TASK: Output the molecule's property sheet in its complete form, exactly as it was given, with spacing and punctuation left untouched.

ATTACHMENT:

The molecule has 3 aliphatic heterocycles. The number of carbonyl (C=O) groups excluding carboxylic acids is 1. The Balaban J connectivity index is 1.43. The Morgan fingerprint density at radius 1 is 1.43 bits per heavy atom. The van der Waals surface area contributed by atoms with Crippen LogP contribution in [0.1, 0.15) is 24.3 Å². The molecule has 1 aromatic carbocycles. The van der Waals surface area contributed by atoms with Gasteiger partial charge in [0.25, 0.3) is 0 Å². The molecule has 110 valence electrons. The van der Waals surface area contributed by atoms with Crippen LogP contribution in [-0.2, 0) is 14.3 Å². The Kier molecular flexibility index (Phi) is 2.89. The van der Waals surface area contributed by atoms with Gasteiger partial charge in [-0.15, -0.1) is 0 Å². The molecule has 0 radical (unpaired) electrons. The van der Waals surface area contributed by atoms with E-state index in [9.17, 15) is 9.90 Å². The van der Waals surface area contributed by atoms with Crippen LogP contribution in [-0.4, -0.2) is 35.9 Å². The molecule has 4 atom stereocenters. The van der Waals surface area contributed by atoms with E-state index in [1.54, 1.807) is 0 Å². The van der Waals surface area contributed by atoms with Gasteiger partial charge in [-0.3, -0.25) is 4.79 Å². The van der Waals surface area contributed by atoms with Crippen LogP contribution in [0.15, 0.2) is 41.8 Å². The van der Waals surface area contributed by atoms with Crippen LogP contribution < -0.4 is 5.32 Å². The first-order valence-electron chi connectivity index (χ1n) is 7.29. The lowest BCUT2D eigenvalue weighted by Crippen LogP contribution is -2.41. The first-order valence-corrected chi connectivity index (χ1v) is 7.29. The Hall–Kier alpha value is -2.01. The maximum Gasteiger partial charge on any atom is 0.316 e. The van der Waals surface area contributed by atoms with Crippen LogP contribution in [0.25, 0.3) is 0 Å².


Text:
The molecule has 3 aliphatic heterocycles. The number of carbonyl (C=O) groups excluding carboxylic acids is 1. The Balaban J connectivity index is 1.43. The Morgan fingerprint density at radius 1 is 1.43 bits per heavy atom. The van der Waals surface area contributed by atoms with Crippen LogP contribution in [0.1, 0.15) is 24.3 Å². The molecule has 1 aromatic carbocycles. The van der Waals surface area contributed by atoms with Gasteiger partial charge in [0.25, 0.3) is 0 Å². The molecule has 110 valence electrons. The van der Waals surface area contributed by atoms with Crippen LogP contribution in [-0.2, 0) is 14.3 Å². The Kier molecular flexibility index (Phi) is 2.89. The van der Waals surface area contributed by atoms with Gasteiger partial charge in [-0.15, -0.1) is 0 Å². The molecule has 0 radical (unpaired) electrons. The van der Waals surface area contributed by atoms with E-state index in [9.17, 15) is 9.90 Å². The van der Waals surface area contributed by atoms with Crippen LogP contribution in [-0.4, -0.2) is 35.9 Å². The molecule has 4 atom stereocenters. The van der Waals surface area contributed by atoms with E-state index in [1.54, 1.807) is 0 Å². The van der Waals surface area contributed by atoms with Gasteiger partial charge in [-0.3, -0.25) is 4.79 Å². The van der Waals surface area contributed by atoms with Crippen LogP contribution in [0.15, 0.2) is 41.8 Å². The van der Waals surface area contributed by atoms with Crippen LogP contribution < -0.4 is 5.32 Å². The first-order valence-electron chi connectivity index (χ1n) is 7.29. The lowest BCUT2D eigenvalue weighted by Crippen LogP contribution is -2.41. The first-order valence-corrected chi connectivity index (χ1v) is 7.29. The Hall–Kier alpha value is -2.01. The maximum Gasteiger partial charge on any atom is 0.316 e. The van der Waals surface area contributed by atoms with Crippen LogP contribution in [0.25, 0.3) is 0 Å².